Brad
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Old 03-06-12, 11:55 AM
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Yes quite right I do get the tempo of all the reply's and I really thank all of you. Yes I do have some worn cogs within the front chain ring. The chain also should be replaced due to the grinding from the chain ring being alittle defective. But I agree with staying with the same components only to replace them with new ones. I am very grateful for this exceptional forum esp for all the knowledge and help>
Thank you for the support>
Angushiro..
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Old 03-06-12, 01:39 PM
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If you want to get back to the new car smell I would replace all gears, front and back new chainrings and cassettes. Get a new chain. I would look into cassettes like the CS925 Cyclotouriste 14:

sheldonbrown.com/harris/k7.html

This gives a smoother range with minimal impact on the top end. There are lots of threads around here with discussions of gearing.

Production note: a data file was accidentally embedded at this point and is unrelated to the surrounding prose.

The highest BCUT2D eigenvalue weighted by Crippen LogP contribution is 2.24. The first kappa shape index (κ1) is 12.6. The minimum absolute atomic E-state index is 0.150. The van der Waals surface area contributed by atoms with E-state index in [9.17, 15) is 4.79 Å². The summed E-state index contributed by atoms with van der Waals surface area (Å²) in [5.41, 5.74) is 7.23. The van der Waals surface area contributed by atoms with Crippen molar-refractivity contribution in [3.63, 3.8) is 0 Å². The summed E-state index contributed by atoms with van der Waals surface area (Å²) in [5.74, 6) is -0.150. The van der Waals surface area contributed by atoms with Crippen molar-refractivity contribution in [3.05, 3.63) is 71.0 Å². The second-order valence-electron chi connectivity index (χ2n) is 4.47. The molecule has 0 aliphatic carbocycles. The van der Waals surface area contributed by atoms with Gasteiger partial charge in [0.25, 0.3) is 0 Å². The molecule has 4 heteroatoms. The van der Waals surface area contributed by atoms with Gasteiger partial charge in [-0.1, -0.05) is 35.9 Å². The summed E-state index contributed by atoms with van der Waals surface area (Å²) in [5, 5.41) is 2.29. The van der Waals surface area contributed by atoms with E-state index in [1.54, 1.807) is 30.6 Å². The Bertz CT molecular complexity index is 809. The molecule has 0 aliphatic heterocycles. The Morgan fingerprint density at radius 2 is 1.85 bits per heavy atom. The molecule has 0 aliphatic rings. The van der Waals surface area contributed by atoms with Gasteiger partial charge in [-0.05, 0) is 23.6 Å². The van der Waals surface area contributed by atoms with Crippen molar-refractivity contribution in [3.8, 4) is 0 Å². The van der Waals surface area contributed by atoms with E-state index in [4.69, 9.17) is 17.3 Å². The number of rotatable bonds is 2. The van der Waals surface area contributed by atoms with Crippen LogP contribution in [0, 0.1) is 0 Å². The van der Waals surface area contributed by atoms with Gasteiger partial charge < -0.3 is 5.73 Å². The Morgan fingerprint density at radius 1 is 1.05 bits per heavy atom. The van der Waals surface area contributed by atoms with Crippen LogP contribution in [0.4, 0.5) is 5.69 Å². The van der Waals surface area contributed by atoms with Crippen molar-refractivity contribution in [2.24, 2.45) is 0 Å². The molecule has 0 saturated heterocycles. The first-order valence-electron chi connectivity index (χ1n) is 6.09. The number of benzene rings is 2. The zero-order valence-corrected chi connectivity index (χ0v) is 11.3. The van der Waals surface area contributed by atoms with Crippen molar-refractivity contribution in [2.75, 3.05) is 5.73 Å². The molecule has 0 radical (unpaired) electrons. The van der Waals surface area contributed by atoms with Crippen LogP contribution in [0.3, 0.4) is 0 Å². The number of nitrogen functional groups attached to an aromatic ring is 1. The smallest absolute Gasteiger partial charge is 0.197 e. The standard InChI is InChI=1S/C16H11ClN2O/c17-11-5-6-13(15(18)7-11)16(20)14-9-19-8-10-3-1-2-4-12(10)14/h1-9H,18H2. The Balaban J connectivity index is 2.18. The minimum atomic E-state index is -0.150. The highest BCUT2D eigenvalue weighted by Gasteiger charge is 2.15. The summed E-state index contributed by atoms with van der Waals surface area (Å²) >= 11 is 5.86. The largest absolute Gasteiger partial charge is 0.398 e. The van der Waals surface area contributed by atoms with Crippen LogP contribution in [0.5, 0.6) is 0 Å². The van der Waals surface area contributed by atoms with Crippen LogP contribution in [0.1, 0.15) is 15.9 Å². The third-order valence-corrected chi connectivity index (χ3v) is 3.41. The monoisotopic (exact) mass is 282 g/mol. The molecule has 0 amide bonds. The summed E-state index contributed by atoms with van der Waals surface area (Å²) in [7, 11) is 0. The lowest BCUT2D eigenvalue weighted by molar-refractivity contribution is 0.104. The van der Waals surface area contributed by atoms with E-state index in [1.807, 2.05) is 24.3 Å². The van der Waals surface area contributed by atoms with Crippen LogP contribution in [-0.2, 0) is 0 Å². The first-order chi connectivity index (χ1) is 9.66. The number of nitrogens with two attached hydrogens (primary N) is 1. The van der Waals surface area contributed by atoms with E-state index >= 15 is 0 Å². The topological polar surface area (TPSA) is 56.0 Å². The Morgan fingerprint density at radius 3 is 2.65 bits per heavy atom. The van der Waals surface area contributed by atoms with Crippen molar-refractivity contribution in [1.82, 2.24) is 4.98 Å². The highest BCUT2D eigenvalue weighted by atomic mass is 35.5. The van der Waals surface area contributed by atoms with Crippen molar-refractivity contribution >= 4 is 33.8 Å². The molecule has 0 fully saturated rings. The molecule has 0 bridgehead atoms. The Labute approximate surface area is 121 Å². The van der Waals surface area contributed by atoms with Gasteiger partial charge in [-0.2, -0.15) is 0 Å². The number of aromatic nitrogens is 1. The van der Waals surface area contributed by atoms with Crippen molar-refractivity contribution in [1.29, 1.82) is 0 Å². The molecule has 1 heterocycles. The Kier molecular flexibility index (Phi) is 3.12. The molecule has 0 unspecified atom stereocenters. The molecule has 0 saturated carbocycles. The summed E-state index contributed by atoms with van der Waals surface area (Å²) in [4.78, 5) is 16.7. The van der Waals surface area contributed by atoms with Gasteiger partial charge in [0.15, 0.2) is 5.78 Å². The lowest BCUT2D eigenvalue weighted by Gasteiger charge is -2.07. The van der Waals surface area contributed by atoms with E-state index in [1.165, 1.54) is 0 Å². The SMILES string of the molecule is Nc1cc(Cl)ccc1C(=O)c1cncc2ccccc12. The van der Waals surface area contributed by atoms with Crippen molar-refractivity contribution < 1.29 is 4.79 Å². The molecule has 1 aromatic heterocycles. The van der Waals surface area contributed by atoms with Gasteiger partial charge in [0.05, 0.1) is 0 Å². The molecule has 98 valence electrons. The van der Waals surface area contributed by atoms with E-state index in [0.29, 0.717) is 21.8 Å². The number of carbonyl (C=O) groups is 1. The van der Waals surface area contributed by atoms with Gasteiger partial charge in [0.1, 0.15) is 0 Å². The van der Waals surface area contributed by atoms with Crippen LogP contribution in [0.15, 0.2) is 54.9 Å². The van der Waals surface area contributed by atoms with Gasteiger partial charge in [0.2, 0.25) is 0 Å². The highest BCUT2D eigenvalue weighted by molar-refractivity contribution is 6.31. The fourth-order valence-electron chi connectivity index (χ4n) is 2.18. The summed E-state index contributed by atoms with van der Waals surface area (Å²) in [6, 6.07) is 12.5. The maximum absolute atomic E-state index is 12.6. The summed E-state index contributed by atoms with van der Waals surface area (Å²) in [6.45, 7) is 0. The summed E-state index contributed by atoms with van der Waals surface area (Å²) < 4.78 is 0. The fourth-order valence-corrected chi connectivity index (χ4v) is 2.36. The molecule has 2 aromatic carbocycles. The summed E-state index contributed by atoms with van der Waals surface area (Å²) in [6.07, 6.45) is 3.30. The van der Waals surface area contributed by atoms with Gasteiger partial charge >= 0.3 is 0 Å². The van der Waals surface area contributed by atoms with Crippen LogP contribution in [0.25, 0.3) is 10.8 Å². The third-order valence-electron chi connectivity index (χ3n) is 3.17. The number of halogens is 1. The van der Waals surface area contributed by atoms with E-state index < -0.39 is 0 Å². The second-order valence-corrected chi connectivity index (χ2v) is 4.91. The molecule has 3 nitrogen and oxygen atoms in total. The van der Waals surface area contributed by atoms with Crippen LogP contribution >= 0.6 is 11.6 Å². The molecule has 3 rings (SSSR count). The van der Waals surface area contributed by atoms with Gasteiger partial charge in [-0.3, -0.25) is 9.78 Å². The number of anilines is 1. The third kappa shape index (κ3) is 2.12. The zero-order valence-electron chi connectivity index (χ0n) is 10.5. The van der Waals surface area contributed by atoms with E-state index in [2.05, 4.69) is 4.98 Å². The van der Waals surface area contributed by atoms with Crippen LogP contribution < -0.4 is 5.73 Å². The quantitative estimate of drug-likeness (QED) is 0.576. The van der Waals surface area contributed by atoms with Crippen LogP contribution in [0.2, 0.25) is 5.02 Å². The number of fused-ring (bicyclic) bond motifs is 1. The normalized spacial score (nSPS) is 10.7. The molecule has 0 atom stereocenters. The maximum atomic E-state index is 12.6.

I wouldn't be in a hurry to replace the cranks and bottom bracket, particularly if they are serviceable (cranks come out and the BB is removeable). Crank/BB problems are one of the few things it is heavy to carry decent tools for.

One of the cheap-out things that is common on bikes in the T800 price range are the brakes. This is something to just keep an eye on. Cheap brakes are not necessarily unsafe brakes, but for better function and look it is usually the first thing I change out. One has to be careful about this because different looks/geometries are often not effective. But there are some other things one can buy into, including easier maintenance with fewer tools.